You are more likely to be interested in disassembling functions that have been compiled to native code. Understanding disassembly of native code is easier if you understand what certain common sequences of instructions are doing.
The following function illustrates CMUCL's ability to use unboxed
arithmetic on values of type
(unsigned-byte 32) and
(signed-byte 32). It can also do similar things with
floating point values. This significantly improves performance by
reducing consing, and by allowing the compiler to emit instructions
that operate directly on machine word sized values.
This optimization is easiest to implement inside a single function.
It is more difficult to apply when making a function call, since it
is necessary to ensure that the called function is expecting to
receive unboxed arguments, rather than the normal calling convention.
CMUCL is able to perform this type of optimization across function
call boundaries when functions are declared to be inline, with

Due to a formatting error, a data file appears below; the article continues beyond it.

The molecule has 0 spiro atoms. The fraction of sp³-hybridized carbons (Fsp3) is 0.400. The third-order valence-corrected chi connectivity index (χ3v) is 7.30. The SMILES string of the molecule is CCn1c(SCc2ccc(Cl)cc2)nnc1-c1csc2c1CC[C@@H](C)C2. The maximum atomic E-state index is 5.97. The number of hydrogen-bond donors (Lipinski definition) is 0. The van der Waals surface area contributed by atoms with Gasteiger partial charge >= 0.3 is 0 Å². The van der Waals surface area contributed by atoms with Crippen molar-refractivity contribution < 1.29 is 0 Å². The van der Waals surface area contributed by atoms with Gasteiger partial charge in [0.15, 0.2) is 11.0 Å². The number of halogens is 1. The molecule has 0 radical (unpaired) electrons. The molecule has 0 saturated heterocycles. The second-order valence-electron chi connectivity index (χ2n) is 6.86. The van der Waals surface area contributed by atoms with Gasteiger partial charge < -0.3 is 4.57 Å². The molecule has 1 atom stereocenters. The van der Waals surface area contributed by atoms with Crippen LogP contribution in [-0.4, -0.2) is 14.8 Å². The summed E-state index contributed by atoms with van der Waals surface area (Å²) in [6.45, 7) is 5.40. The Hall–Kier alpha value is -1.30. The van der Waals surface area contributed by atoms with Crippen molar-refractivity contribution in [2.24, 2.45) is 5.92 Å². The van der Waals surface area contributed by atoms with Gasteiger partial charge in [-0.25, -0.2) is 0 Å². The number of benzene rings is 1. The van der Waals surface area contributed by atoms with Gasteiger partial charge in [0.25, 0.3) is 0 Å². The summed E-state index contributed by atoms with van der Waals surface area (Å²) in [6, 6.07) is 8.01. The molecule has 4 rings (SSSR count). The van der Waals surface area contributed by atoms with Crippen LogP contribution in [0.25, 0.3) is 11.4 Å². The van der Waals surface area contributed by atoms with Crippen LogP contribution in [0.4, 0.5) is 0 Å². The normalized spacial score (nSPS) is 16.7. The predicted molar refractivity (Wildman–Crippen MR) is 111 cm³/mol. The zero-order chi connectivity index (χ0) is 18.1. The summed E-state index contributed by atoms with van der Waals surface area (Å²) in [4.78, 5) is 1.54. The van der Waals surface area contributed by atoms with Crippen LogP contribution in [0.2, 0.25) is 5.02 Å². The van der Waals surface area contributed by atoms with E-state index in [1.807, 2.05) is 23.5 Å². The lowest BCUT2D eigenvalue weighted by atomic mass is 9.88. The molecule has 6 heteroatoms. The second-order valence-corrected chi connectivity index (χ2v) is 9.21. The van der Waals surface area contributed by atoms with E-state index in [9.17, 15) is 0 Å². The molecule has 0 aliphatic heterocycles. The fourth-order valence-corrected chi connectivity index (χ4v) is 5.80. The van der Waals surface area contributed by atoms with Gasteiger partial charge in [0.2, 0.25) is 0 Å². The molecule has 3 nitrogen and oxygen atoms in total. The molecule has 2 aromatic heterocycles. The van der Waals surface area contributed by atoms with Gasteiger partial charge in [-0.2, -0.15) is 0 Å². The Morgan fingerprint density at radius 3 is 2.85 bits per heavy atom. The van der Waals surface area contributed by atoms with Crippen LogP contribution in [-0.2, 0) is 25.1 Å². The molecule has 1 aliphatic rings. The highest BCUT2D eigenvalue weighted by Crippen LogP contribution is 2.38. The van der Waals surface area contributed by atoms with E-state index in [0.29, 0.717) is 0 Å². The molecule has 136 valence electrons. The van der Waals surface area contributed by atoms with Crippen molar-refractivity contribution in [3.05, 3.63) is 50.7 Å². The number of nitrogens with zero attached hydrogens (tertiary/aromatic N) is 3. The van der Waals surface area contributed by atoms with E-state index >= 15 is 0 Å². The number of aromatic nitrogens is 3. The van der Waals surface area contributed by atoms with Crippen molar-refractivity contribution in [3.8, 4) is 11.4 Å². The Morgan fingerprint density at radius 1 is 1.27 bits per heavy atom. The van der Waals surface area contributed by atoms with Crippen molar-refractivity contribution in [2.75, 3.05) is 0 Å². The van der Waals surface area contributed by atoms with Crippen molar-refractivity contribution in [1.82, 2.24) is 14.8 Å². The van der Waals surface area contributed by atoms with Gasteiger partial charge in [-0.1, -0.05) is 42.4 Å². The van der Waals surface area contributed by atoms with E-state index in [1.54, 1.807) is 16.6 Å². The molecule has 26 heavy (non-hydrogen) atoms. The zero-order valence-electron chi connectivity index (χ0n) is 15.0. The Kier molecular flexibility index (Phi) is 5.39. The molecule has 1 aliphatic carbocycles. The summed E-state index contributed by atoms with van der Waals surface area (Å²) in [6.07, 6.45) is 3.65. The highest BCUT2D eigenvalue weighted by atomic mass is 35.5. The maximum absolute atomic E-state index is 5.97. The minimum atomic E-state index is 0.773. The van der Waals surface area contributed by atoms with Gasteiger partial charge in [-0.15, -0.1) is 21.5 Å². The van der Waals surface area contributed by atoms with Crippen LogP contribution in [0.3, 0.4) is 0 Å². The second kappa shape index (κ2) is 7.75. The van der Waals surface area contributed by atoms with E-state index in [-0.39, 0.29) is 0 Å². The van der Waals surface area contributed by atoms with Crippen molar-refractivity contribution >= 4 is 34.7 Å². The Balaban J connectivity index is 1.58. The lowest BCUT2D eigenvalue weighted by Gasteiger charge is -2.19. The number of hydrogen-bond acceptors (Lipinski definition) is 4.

locally defined functions (using
LABELS), and when block compilation is used.
See the CMUCL User's
Manual for more information on this.
(defun foo (x y) (declare (optimize (speed 3) (space 0) (safety 0) (debug 0)) (type (unsigned-byte 32) x y)) (logand (logior x y) (logxor x y))) USER> (compile 'foo) Compiling LAMBDA (X Y): In: LAMBDA (X Y) #'(LAMBDA (X Y) (DECLARE (OPTIMIZE # # # #) (TYPE # X Y)) (BLOCK FOO (LOGAND # #))) Note: Doing unsigned word to integer coercion (cost 20) to "<return value>". Compilation unit finished. 1 note
The x86 dissassembly of the function follows below. The first line is
the entry point of the function, at address 0x481E0770. This is